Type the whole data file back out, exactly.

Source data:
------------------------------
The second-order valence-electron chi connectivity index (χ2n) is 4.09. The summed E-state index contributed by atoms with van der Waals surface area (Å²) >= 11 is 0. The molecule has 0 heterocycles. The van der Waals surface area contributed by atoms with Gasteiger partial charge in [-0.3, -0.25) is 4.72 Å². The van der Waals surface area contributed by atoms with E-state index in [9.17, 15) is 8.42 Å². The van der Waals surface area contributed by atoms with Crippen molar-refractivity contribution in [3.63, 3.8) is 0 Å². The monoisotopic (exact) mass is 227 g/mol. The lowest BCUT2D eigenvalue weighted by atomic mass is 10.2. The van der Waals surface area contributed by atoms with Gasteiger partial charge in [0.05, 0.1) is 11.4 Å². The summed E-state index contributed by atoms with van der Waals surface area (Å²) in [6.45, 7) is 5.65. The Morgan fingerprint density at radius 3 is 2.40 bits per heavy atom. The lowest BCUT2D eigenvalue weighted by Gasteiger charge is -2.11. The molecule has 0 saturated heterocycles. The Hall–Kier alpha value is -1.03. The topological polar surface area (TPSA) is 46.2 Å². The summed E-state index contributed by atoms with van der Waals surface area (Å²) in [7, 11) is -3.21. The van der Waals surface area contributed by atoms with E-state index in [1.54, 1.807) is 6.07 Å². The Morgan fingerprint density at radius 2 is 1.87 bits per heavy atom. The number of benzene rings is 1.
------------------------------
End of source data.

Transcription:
The second-order valence-electron chi connectivity index (χ2n) is 4.09. The summed E-state index contributed by atoms with van der Waals surface area (Å²) >= 11 is 0. The molecule has 0 heterocycles. The van der Waals surface area contributed by atoms with Gasteiger partial charge in [-0.3, -0.25) is 4.72 Å². The van der Waals surface area contributed by atoms with E-state index in [9.17, 15) is 8.42 Å². The van der Waals surface area contributed by atoms with Crippen molar-refractivity contribution in [3.63, 3.8) is 0 Å². The monoisotopic (exact) mass is 227 g/mol. The lowest BCUT2D eigenvalue weighted by atomic mass is 10.2. The van der Waals surface area contributed by atoms with Gasteiger partial charge in [0.05, 0.1) is 11.4 Å². The summed E-state index contributed by atoms with van der Waals surface area (Å²) in [6.45, 7) is 5.65. The Morgan fingerprint density at radius 3 is 2.40 bits per heavy atom. The lowest BCUT2D eigenvalue weighted by Gasteiger charge is -2.11. The molecule has 0 saturated heterocycles. The Hall–Kier alpha value is -1.03. The topological polar surface area (TPSA) is 46.2 Å². The summed E-state index contributed by atoms with van der Waals surface area (Å²) in [7, 11) is -3.21. The van der Waals surface area contributed by atoms with E-state index in [1.54, 1.807) is 6.07 Å². The Morgan fingerprint density at radius 2 is 1.87 bits per heavy atom. The number of benzene rings is 1.